The stated purpose of the operation should not be to overthrow the government of Bashar al-Assad, which is impermissible under international law. On the other hand, it would be permissible if an operation which protected the population against the commission of such crimes also facilitated a process that would bring to account those in Syria who are responsible for the commission of war crimes and crimes against humanity.

While such fine distinctions may seem of little significance to those not versed in international law, they are in fact quite important in terms of limiting the precedent that would be set and obtaining support from other countries for such action, if not immediately at least over time.

For further discussion of legal justifications for intervention in Syria, see the following articles by The Trenchant Observer and the sources cited therein:

Continuing massacres in Syria, at Daraya and elsewhere; legal justification for military intervention — Obama’s Debacle in Syria —Update #78 (August 26), August 26, 2012

REPRISE: Humanitarian Intervention in Syria Without Security Council Authorization—Obama’s Debacle in Syria— Update #68 (July 25), July 25, 2012

Military Intervention to establish “no-kill zones” and humanitarian corridors—Syria Update #9 (February 25), February 24, 2012

The critical issue with respect to legal justifications for establishing and defending “safe zones” or “no-kill zones” in Syria, and the establishment of no-fly zones if required, is whether such action would violate Article 2 paragraph 4 of the United Nations Charter. Article 2(4) provides:

Article 2

The Organization and its Members, in pursuit of the Purposes stated in Article 1, shall act in accordance with the following Principles.

(4) All Members shall refrain in their international relations from the threat or use of force against the territorial integrity or political independence of any state, or in any other manner inconsistent with the Purposes of the United Nations.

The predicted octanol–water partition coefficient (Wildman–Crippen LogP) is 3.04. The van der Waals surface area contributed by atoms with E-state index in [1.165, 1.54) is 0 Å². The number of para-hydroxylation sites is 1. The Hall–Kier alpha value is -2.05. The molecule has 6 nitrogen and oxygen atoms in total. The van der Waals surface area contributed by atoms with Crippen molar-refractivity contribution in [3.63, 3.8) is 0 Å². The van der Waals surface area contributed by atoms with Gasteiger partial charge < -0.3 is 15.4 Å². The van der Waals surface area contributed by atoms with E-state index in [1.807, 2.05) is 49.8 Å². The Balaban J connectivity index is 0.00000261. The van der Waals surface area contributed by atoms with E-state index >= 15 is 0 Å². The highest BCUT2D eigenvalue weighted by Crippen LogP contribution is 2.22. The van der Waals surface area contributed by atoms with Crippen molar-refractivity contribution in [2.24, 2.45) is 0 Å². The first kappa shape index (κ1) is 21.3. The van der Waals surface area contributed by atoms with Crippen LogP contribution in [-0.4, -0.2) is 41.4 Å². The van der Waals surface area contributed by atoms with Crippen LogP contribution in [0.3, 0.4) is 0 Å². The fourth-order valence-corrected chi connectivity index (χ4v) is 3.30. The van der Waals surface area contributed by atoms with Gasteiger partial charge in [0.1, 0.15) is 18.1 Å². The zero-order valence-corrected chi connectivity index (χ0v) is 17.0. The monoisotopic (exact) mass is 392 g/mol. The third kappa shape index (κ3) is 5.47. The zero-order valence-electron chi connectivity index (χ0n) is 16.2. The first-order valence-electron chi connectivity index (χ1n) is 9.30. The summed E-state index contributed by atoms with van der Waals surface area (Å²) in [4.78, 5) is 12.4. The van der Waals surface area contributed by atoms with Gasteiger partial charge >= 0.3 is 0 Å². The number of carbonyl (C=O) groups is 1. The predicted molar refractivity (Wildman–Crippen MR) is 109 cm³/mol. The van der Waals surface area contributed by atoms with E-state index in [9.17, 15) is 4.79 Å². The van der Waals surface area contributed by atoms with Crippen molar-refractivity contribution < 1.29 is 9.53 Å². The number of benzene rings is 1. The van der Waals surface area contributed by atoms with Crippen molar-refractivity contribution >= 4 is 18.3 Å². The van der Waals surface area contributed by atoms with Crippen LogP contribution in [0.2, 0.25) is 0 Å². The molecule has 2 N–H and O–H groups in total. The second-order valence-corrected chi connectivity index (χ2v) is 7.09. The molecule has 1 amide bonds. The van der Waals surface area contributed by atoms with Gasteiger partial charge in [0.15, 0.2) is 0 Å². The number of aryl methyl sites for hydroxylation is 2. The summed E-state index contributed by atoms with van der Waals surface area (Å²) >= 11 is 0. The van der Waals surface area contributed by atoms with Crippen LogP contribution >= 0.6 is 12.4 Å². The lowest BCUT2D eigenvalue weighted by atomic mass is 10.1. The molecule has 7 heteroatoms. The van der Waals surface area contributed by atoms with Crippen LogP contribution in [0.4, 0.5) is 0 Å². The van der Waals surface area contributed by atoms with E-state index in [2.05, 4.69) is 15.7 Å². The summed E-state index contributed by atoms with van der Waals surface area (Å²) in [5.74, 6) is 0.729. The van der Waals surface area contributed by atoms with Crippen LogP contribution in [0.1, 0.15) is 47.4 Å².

On the face of it, the use of force to enforce a no-fly zone, or to defend a “safe zone” from assaults by Syria’s army, would involve an action against the “territorial integrity” of Syria. This is the horn of the dilemma.

Read literally, any permanent member of the Security Council could, through the use of its veto, block any military action by any state within the territory of another state, except in the case of an “armed attack”, no matter what the circumstances. In principle, such a veto could block any action by the civilized nations of the world to bring to a halt a war crimes and crimes against humanity, ethnic cleansing such as occurred in Kosovo, or even genocide such as that conducted by Adolph Hitler during World War II.

Various interpretations of the Charter have proposed ways out of this logical box. One is the so-called “teleological” interpretation, by which Article 2(4) must be interpreted not literally, but rather in the light of the general purposes of the U.N. Charter and its other principles. Using this approach, one might justify the establishment of “no-kill zones” and “no-fly zones” in Syria.